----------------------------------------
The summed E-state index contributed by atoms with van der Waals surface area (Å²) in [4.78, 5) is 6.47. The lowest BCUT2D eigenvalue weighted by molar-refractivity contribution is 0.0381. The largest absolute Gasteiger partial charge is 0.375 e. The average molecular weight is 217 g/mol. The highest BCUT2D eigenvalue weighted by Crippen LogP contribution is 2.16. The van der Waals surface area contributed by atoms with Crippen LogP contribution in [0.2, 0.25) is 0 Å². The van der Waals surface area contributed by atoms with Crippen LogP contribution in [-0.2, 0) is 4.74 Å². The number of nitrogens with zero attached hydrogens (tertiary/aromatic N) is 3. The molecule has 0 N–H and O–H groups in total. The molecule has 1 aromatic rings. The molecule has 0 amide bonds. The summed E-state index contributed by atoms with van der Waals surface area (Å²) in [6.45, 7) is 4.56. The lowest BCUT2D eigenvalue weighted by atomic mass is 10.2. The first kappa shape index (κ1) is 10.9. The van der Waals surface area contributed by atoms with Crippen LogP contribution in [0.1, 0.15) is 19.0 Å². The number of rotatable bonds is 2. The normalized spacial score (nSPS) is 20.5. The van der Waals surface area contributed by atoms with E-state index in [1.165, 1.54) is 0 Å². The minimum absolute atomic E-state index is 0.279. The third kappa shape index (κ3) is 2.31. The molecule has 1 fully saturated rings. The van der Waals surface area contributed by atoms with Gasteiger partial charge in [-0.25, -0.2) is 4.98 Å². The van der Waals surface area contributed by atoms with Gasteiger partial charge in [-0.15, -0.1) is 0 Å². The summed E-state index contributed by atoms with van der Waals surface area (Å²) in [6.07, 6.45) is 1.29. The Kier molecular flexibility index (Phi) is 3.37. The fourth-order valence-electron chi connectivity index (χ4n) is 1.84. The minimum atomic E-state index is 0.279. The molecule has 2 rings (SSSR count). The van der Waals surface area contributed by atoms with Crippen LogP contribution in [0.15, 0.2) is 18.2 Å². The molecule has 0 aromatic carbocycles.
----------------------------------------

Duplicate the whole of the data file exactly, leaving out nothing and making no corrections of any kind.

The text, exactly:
The summed E-state index contributed by atoms with van der Waals surface area (Å²) in [4.78, 5) is 6.47. The lowest BCUT2D eigenvalue weighted by molar-refractivity contribution is 0.0381. The largest absolute Gasteiger partial charge is 0.375 e. The average molecular weight is 217 g/mol. The highest BCUT2D eigenvalue weighted by Crippen LogP contribution is 2.16. The van der Waals surface area contributed by atoms with Crippen LogP contribution in [0.2, 0.25) is 0 Å². The van der Waals surface area contributed by atoms with Crippen LogP contribution in [-0.2, 0) is 4.74 Å². The number of nitrogens with zero attached hydrogens (tertiary/aromatic N) is 3. The molecule has 0 N–H and O–H groups in total. The molecule has 1 aromatic rings. The molecule has 0 amide bonds. The summed E-state index contributed by atoms with van der Waals surface area (Å²) in [6.45, 7) is 4.56. The lowest BCUT2D eigenvalue weighted by atomic mass is 10.2. The first kappa shape index (κ1) is 10.9. The van der Waals surface area contributed by atoms with Crippen LogP contribution in [0.1, 0.15) is 19.0 Å². The number of rotatable bonds is 2. The normalized spacial score (nSPS) is 20.5. The van der Waals surface area contributed by atoms with E-state index in [1.165, 1.54) is 0 Å². The minimum absolute atomic E-state index is 0.279. The third kappa shape index (κ3) is 2.31. The molecule has 1 fully saturated rings. The van der Waals surface area contributed by atoms with Gasteiger partial charge in [-0.25, -0.2) is 4.98 Å². The van der Waals surface area contributed by atoms with Gasteiger partial charge in [-0.15, -0.1) is 0 Å². The summed E-state index contributed by atoms with van der Waals surface area (Å²) in [6.07, 6.45) is 1.29. The Kier molecular flexibility index (Phi) is 3.37. The fourth-order valence-electron chi connectivity index (χ4n) is 1.84. The minimum atomic E-state index is 0.279. The molecule has 2 rings (SSSR count). The van der Waals surface area contributed by atoms with Crippen LogP contribution in [0.15, 0.2) is 18.2 Å². The molecule has 0 aromatic carbocycles.